What Does Programmatic Advertising Actually Mean?

Adrian Zee

If you’re a part of the digital advertising world, then you’ve probably heard of Programmatic Advertising. Programmatic advertising, programmatic buying and programmatic media are more than just buzzwords; they get real results which is why everyone is now making the switch. In 2014, global programmatic media had a spend of $21 Billion, and it’s projected that spend will reach $53 Billion by 2018. Marketers are increasing programmatic spend because they’ve realised it’s simply better compared to traditional methods of buying digital ad space. In this blog post we’ll not only discuss what programmatic advertising is, but how it’s better compared to its traditional counterpart and how it works.

What Is Programmatic Advertising?

Programmatic Advertising/Buying refers to the use of technology to automate the purchase of digital advertising space. The technology of Real-Time Buying (RTB) allows you to set parameters such as bid price, target interests, audience demographics, etc… and will automatically bid on ad space fulfilling your criteria while remaining in your budget.

There are a variety of publishers across the web which provide the ad space that is auctioned off. Publishers are the websites that deliver the ads, and they can range from small niche websites to large corporations such as Facebook and Twitter. Even while dealing with millions of publishers and potentially hundreds of criteria for buying, the whole process of buying and selling ad space happens within 100 milliseconds; this is the beauty of programmatics.

How Will Programmatics Benefit You?

Now that you know what programmatic buying is, how can it help you?

programmatic benefits

Increased Efficiency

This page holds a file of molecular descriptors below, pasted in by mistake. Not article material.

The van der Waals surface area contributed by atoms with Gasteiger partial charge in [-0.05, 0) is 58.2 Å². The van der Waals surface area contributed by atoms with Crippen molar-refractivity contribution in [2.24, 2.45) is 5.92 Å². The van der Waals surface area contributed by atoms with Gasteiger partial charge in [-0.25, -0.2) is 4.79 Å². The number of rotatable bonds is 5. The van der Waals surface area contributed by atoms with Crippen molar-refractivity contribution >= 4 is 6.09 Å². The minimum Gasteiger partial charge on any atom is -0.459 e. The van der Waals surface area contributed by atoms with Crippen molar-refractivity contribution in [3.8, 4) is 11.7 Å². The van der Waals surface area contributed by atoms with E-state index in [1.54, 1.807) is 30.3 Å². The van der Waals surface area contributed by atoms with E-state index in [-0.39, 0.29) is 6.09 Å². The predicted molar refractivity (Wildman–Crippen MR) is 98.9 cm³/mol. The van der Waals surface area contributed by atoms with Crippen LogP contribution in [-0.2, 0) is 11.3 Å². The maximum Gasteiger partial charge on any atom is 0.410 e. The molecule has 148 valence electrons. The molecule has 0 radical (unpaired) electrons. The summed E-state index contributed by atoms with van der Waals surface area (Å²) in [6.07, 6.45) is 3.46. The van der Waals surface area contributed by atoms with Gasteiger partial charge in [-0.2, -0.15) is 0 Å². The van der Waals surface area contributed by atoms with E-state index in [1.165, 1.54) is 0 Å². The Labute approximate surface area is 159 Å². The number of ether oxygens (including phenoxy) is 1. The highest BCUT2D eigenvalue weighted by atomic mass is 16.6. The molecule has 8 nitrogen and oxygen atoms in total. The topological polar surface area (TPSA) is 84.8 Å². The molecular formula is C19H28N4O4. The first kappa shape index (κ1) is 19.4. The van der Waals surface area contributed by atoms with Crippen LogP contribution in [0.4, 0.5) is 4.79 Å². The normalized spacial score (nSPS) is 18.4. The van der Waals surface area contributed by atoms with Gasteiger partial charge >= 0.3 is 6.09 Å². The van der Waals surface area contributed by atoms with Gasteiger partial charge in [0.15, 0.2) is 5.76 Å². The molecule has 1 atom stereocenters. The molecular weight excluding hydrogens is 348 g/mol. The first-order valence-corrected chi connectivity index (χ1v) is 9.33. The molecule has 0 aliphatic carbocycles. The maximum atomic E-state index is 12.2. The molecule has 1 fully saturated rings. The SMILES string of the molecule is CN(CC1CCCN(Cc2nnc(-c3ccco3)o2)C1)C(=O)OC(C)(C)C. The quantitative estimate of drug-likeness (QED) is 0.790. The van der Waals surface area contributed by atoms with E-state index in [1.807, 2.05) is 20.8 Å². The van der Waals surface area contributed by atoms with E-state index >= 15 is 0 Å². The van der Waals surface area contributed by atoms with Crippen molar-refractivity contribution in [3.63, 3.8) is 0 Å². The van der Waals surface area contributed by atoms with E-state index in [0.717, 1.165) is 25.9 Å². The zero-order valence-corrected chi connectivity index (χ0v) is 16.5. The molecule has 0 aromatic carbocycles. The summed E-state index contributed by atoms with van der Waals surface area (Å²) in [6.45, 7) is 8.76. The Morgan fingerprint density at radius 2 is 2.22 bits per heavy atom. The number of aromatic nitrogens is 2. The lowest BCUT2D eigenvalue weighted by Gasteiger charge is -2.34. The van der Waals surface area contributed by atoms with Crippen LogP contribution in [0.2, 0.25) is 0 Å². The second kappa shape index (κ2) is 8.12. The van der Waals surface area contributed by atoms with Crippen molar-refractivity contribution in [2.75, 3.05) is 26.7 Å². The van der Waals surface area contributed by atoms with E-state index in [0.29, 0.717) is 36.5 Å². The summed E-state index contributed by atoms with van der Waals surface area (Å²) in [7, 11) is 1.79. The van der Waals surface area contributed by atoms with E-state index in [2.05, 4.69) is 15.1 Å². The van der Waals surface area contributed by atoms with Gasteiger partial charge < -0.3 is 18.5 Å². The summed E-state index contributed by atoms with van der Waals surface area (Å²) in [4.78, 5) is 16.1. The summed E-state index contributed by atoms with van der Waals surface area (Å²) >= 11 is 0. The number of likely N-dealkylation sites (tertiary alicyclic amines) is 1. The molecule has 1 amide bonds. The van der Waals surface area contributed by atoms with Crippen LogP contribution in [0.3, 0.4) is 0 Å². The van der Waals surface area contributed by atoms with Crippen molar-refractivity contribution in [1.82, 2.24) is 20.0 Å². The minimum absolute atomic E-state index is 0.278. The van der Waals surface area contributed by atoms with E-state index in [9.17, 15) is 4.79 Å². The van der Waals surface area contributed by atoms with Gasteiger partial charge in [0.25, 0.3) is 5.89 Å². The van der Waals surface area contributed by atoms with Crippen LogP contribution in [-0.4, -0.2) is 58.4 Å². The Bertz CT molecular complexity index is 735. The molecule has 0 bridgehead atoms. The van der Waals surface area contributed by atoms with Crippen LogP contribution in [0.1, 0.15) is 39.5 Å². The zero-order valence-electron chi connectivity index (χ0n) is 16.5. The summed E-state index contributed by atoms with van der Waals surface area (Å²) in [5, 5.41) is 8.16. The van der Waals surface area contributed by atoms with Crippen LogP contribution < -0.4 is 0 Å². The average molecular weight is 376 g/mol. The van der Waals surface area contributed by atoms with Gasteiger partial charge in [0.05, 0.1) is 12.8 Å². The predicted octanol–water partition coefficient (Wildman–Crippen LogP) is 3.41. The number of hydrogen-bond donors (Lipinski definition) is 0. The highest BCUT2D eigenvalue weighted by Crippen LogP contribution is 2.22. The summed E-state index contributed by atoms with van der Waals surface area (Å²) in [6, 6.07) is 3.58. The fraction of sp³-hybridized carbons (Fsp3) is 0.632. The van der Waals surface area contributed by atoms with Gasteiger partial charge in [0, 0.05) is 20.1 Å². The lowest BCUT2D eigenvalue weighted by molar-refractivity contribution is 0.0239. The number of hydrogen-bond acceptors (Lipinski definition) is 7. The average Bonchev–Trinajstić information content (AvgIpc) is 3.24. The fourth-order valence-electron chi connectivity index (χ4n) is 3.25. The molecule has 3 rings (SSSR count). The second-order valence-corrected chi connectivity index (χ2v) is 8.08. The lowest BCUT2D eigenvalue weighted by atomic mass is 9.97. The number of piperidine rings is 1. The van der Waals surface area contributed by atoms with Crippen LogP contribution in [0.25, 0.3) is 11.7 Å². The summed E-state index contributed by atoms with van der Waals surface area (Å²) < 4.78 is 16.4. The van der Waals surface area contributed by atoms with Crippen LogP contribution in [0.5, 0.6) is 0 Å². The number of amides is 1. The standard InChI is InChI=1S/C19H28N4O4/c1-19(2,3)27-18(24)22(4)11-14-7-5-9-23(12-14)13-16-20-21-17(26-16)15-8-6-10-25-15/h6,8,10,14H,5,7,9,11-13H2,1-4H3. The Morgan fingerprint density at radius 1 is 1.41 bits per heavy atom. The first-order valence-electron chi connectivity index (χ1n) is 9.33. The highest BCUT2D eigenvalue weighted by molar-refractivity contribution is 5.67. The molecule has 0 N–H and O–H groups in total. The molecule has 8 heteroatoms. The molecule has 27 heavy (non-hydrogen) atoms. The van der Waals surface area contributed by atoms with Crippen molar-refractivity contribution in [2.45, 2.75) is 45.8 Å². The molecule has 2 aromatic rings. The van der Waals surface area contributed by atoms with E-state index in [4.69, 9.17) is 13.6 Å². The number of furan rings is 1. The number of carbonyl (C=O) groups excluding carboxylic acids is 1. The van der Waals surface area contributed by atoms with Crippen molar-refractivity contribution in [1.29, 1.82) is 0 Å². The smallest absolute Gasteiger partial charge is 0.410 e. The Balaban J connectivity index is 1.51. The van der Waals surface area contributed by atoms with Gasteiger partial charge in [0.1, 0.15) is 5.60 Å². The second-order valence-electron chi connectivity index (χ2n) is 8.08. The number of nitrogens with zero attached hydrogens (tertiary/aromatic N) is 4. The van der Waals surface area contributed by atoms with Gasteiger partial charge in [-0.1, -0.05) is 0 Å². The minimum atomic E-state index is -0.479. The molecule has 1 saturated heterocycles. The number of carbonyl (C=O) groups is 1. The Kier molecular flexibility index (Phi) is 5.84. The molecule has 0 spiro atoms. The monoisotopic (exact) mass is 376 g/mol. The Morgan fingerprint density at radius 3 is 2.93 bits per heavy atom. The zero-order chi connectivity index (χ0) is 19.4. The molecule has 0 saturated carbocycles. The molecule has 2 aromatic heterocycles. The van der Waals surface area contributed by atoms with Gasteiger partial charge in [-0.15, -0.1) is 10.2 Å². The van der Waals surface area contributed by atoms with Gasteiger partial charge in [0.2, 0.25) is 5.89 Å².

At the very top of the list sits “Increased efficiency”. Increased efficiency refers to the time-saving ability of programmatic buying and RTB. Instead of talking to different sales people for buying ad space, programmatic campaigns require only the information about how much you want to spend and who you want to target. From there, the programmatic software takes the driver’s seat and finds exactly what you’re looking for. What used to take hours with twenty different publishers can now take under a second with millions of publishers. Since paid-media specialists no longer need to spend as much time on the buying of ad space, time can now be used for marketing strategy and optimization.

Reduced Overall Advertising Cost

Time is money, thus increased efficiency logically reduces the cost of advertising, but it doesn’t stop there! By implementing programmatic advertising into your marketing strategy, you can target a very specific audience and reduce costs. With less people being targeted, money is only spent on individuals who are more likely to convert, and those who don’t care about your product or service do not see your ads. This reduces irrelevant impressions, which inevitably reduce your costs.  

Opportunity To Leverage First-Party and Third-Party Data

Marketing, like many other industries, runs on data. Marketers are constantly collecting or buying data about consumers and their behaviours, and that data can be used in programmatics. The information you already own can be used with programmatics to reach the individuals most likely to convert. By doing this, you increase the return on investment by giving the data an additional use.